Alarmed and dismayed by their stories, the panel of human rights experts followed the testimony with promises to share the women’s experiences and highlight the crisis in the Valley in their respective spheres of influence.
Paula, a promotora—or community health advocate—in the Valley who testified at the hearing, was fortified by the response. “It gives us a sense of security that we’re not alone, and we’re not the forgotten border community,” she said afterwards. “We’re going to get mobilized and we’re going to get moving. If this is what it takes to make our voices heard, we’re going to do it.”
The Center and NLIRH have been documenting the impact of Texas family planning cuts and other threats to the health and human rights of Latinas and immigrant women in South Texas since late 2012. Last month, the Center and NLIRH released a policy blueprint called Nuestro Texas: A Reproductive Justice Agenda for Latinas which outlines proactive policies that state lawmakers should enact to end the current crisis and restore access to critical reproductive health services.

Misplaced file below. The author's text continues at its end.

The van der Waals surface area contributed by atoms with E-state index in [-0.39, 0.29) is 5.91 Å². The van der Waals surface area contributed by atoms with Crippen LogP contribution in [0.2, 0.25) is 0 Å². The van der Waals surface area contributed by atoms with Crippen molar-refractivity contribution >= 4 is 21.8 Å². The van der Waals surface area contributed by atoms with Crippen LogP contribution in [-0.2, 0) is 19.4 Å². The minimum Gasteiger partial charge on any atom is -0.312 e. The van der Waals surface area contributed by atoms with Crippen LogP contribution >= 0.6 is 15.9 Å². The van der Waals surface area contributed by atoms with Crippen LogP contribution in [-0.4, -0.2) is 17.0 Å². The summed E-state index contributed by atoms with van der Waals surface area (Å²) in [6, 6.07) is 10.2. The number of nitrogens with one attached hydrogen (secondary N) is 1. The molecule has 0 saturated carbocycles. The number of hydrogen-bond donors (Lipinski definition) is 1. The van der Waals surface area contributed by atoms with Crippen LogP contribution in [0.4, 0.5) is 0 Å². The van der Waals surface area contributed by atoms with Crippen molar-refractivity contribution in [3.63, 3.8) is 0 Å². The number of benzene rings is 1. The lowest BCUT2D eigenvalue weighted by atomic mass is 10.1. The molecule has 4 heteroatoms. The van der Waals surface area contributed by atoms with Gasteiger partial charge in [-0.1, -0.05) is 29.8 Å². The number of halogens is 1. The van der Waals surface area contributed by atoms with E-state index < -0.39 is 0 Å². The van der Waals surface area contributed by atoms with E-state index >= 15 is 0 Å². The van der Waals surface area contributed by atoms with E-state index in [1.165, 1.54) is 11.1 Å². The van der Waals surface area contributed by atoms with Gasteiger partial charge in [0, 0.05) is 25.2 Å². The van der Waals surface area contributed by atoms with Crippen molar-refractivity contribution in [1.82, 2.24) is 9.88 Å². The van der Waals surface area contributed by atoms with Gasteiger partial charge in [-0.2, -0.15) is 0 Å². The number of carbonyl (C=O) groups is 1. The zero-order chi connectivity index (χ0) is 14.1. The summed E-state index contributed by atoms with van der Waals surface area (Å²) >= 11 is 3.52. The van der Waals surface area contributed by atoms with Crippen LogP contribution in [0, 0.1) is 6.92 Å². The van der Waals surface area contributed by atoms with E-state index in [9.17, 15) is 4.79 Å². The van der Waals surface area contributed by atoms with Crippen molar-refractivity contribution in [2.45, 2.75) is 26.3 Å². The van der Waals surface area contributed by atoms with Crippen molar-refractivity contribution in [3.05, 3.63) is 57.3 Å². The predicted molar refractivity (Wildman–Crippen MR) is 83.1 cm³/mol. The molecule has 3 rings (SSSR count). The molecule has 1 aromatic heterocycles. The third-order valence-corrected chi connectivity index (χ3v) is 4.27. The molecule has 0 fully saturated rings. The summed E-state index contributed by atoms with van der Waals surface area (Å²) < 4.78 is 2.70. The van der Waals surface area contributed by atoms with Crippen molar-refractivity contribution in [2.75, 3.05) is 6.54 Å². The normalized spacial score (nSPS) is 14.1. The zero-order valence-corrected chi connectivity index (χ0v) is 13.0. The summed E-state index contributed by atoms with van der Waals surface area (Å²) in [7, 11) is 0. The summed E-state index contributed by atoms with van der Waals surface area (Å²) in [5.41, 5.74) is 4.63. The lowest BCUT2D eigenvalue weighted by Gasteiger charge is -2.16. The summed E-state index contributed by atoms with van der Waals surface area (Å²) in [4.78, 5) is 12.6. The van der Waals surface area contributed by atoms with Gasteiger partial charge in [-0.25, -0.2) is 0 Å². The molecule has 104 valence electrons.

Katrina Anderson, the Center’s senior human rights counsel, notes that moving forward, all eyes will be on the Texas legislature: “We are watching closely to make sure that proposals to revamp women’s preventive health services do not cause further damage in areas like the Valley that cannot afford to lose more providers. With NLIRH, we’re also building support in the legislature for policies that affirm all women’s rights to affordable, high quality reproductive health care, regardless of where they live, how much money they make, or what their immigration status is.”
Despite the somberness of their stories and situations, the women of the Rio Grande Valley have embraced a symbol of hope and empowerment: the poderosa, the powerful woman. With chants demanding salud, dignidad, and justicia (health, dignity, justice), the clarity and resolve of the poderosas was in full force at this historic event.